This section is from the book "American Game Fishes", by W. A. Perry. Also available from Amazon: American Game Fishes: Their Habits, Habitat, and Peculiarities; How, When, and Where to Angle for Them.
THE invention of the fishing reel dates back something over two centuries. The earliest mention of it, so far as I know, is in Baker's "Art of Angling," London. 1651. He says:
"Within two foot of the bottom of the rod, there was a hole made for to put in a wind, to turn with a barrell, to gather up his line, and loose it at his pleasure."
In the second edition of his work, the author says: "You must have your winder within two foot of the bottom, to goe on your rod, made in this manner, with a spring, that you may put it on as low as you please." In the "Compleat Angler," 1655, we read: "Note also that many use to fish for a Salmon with a ring of wire on the top of their rod, through which the line may run to as great a length as is needful, when he is hooked. And to that end, some use a wheel about the middle of their rod, or near their hand, which is to be observed better by seeing one of them, than by a large demonstration of words.*'
The "Experienced Angler; or, Angling Improved," by Col. Robert Venables, 1662, shows, on its frontispiece, an illustration of the reel, as it was then made, and in the text the author says:
"The next way of angling is with a troll, for the Pike; you may buy your troll ready-made, therefore I shall not trouble myself to describe it, only let it have a winch to wind it withall, and when you may certainly conclude he hath pouched your bait, and rangeth abroad no more, then with your troll wind up your line, till you think you have it almost straight; then with a sharp jerk, hook him, and make your pleasure content. * * *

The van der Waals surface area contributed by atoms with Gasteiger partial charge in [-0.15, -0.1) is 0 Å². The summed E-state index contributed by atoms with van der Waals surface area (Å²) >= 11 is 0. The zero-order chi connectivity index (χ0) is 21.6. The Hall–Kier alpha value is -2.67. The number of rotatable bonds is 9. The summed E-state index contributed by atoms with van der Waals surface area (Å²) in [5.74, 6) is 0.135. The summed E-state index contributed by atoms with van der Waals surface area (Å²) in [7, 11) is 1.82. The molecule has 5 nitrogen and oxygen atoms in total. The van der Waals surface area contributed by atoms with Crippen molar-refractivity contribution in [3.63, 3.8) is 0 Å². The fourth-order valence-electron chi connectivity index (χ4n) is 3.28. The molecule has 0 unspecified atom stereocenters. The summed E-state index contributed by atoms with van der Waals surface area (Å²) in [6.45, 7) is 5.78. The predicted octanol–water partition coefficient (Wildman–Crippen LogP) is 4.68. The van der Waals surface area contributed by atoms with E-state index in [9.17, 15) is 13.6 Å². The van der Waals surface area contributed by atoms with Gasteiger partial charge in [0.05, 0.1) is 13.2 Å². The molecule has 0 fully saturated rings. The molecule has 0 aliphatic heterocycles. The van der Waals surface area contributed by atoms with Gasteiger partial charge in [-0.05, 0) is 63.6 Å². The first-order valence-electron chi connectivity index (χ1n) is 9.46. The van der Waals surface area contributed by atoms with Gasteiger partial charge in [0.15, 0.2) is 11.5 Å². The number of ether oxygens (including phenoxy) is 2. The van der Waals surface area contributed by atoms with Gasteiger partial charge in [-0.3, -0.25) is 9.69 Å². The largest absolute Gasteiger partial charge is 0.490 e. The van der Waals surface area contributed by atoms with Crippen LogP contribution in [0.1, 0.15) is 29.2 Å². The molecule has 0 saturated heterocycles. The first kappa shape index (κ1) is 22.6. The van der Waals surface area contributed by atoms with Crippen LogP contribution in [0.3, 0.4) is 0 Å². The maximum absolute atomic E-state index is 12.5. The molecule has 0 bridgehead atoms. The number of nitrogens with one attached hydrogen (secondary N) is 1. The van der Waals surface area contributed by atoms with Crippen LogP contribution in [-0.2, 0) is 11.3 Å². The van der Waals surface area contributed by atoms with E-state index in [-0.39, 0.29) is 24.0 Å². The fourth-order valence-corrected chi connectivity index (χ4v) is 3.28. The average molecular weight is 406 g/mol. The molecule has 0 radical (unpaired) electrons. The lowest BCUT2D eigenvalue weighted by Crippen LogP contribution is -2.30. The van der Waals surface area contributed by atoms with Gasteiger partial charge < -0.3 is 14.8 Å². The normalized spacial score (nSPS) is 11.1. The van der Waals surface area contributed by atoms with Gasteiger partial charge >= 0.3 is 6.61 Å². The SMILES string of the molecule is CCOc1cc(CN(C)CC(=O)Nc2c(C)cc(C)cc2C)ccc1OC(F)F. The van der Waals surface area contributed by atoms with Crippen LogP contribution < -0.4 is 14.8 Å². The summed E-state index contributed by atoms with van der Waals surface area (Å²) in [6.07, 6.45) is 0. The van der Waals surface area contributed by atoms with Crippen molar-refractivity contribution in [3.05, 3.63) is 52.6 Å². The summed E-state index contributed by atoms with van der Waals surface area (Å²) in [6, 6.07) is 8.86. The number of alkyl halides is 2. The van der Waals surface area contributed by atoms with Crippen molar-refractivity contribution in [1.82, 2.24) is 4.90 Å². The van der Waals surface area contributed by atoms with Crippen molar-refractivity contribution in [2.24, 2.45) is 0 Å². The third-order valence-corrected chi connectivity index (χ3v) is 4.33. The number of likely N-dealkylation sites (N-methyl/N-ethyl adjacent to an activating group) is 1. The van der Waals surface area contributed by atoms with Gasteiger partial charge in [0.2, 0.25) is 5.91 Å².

"The Salmon takes the artificial fly very well; but you must use a troll, as for the Pike, for he, being a strong fish, will hazard your line except you give him length."
From the character of these statements, we may safely conclude that the reel had but just been introduced, and was not then by any means well known. It appears, however, to have grown rapidly in favor during the remainder of the seventeenth century, and to have become recognized, by the beginning of the eighteenth, as a necessary article in every well-to-do angler's equipment. There are still to be found men who take fish with a hook, and who think they enjoy doing so, who adhere to the ancient float, and who scout the reel as a superfluous bit of modern extravagance. Such men, however, do not-cannot obtain the full meed of sport from angling. They are ignorant of one of the greatest sources of pleasure in either bait or fly fishing, namely, the music of the reel, the pleasure of taking and giving line, and the confidence and sense of superiority that the angler feels who holds the crank of his reel and watches the frantic leaps of the gamy Trout, the lusty Black Bass or the lordly Salmon.